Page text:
#1 Deestablishment of the church
- The most important ecclesiastical issue penetrating scottish politics was the issue of deestablishment. This was the idea that the Church of Scotland was priviliged due to its connection with the state and it should be put on an equal footing with the other churches. This was a 'British' issue as deestablishers were boosted by the deestablishment of the Church of Ireland in 1869 and continuing campaigns in Wales and England.
- Political parties were split on this issue. The conservatives were strong advocates of deestablishment, while the Liberal party was divided: the party was led by a man who venerated the Church of England, which scottish deestablishment could be seen to threaten, but largely supported by people who disapproved of the established churches.
- In scotland, although there was an increasing number of radical liberals who supported deestablishment, there was also an increasing number of whigs, many of whom were liberals, who did not support deestablishment.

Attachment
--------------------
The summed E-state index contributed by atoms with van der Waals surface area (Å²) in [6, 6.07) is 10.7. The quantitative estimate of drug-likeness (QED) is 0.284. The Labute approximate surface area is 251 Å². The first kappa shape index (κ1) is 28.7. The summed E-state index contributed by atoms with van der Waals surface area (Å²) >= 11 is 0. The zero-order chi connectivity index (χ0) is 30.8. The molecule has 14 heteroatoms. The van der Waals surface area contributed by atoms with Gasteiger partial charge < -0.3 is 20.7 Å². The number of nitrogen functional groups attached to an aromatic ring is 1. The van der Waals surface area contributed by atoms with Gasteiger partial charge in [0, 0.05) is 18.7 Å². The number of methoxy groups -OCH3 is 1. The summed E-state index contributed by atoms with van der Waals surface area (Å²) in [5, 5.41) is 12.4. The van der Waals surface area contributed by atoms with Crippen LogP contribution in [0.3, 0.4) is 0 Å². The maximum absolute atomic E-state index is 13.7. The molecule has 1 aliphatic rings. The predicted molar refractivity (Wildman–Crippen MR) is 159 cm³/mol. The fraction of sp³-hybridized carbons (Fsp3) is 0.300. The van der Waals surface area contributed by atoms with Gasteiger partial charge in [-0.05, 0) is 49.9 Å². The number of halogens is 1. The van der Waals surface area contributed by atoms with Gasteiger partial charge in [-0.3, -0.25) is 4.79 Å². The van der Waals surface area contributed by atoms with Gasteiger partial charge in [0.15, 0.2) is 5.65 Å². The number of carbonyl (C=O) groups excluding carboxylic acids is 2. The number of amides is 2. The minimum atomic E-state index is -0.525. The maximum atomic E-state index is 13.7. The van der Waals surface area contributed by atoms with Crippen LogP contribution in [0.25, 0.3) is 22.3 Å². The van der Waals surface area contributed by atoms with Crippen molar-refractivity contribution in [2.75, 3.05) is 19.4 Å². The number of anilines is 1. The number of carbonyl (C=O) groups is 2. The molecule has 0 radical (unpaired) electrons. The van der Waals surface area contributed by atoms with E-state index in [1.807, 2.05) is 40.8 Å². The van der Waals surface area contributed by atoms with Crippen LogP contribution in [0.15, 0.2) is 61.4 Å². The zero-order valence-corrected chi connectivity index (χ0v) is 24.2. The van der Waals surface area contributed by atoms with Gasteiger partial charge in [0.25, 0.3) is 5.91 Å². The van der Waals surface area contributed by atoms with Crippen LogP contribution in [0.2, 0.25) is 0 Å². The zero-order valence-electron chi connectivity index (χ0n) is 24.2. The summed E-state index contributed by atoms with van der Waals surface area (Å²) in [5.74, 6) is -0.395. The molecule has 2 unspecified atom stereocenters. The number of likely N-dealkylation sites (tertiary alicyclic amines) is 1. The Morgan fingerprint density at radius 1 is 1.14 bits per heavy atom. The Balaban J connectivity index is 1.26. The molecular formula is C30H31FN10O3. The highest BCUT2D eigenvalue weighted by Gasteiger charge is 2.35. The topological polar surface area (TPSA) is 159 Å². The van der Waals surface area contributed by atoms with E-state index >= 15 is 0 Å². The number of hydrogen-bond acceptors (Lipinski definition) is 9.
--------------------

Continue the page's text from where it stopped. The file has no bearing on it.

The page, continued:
- Although the church question was the issue, what crystallized the division in the party was the moderates reaction to the leftward drift of liberalism - this can be seen as because in terms of parliament the question of deestablishent remained on the fringes, despite the best efforts of enthusiasts like Charles Cameron.
- The conservatives had a far easier task: there were few tories who supported the cause and the rhetoric of leaders were in a harsh condemnation of destablishment.
#2 Home rule movement
- The disagreements over home rule brought a new idea to scottish politics, that of unionism.
- This was facilitated by 3 factors: 1. a renewed agrarian crisis in Ireland, replicated in some areas of Scotland, 2. the consequent land agitation, also replicated in some areas of scotland and 3. the return of a large body of irish mps all in support of home rule.
- Irish home rule for the first time introduced a…
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